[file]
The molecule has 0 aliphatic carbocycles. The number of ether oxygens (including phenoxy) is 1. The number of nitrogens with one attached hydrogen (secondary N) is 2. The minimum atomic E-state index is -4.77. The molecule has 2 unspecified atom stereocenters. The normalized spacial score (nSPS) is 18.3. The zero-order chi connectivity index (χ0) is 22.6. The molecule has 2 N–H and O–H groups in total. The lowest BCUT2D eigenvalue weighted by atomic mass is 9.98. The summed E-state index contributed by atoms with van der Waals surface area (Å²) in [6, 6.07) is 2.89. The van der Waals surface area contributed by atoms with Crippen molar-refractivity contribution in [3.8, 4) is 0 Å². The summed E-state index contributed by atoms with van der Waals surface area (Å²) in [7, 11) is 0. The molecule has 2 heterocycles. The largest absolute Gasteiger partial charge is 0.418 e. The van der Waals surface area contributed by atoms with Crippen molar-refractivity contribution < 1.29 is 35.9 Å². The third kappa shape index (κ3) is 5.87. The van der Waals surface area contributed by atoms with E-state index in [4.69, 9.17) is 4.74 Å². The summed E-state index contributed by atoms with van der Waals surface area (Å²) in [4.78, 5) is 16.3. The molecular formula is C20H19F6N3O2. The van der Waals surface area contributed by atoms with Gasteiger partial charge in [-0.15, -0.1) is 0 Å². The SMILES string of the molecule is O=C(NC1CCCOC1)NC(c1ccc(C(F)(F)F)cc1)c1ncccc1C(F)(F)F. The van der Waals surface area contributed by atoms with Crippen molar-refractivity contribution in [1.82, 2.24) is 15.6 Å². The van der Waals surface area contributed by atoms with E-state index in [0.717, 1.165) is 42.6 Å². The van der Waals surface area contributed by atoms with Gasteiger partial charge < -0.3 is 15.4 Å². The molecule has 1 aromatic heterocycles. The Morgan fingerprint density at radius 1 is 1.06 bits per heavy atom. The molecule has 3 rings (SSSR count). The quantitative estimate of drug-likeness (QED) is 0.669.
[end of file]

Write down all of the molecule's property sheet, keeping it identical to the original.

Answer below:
The molecule has 0 aliphatic carbocycles. The number of ether oxygens (including phenoxy) is 1. The number of nitrogens with one attached hydrogen (secondary N) is 2. The minimum atomic E-state index is -4.77. The molecule has 2 unspecified atom stereocenters. The normalized spacial score (nSPS) is 18.3. The zero-order chi connectivity index (χ0) is 22.6. The molecule has 2 N–H and O–H groups in total. The lowest BCUT2D eigenvalue weighted by atomic mass is 9.98. The summed E-state index contributed by atoms with van der Waals surface area (Å²) in [6, 6.07) is 2.89. The van der Waals surface area contributed by atoms with Crippen molar-refractivity contribution in [3.8, 4) is 0 Å². The summed E-state index contributed by atoms with van der Waals surface area (Å²) in [7, 11) is 0. The molecule has 2 heterocycles. The largest absolute Gasteiger partial charge is 0.418 e. The van der Waals surface area contributed by atoms with Crippen molar-refractivity contribution < 1.29 is 35.9 Å². The third kappa shape index (κ3) is 5.87. The van der Waals surface area contributed by atoms with E-state index in [4.69, 9.17) is 4.74 Å². The summed E-state index contributed by atoms with van der Waals surface area (Å²) in [4.78, 5) is 16.3. The molecular formula is C20H19F6N3O2. The van der Waals surface area contributed by atoms with Gasteiger partial charge in [-0.15, -0.1) is 0 Å². The SMILES string of the molecule is O=C(NC1CCCOC1)NC(c1ccc(C(F)(F)F)cc1)c1ncccc1C(F)(F)F. The van der Waals surface area contributed by atoms with Crippen molar-refractivity contribution in [1.82, 2.24) is 15.6 Å². The van der Waals surface area contributed by atoms with E-state index in [0.717, 1.165) is 42.6 Å². The van der Waals surface area contributed by atoms with Gasteiger partial charge < -0.3 is 15.4 Å². The molecule has 1 aromatic heterocycles. The Morgan fingerprint density at radius 1 is 1.06 bits per heavy atom. The molecule has 3 rings (SSSR count). The quantitative estimate of drug-likeness (QED) is 0.669.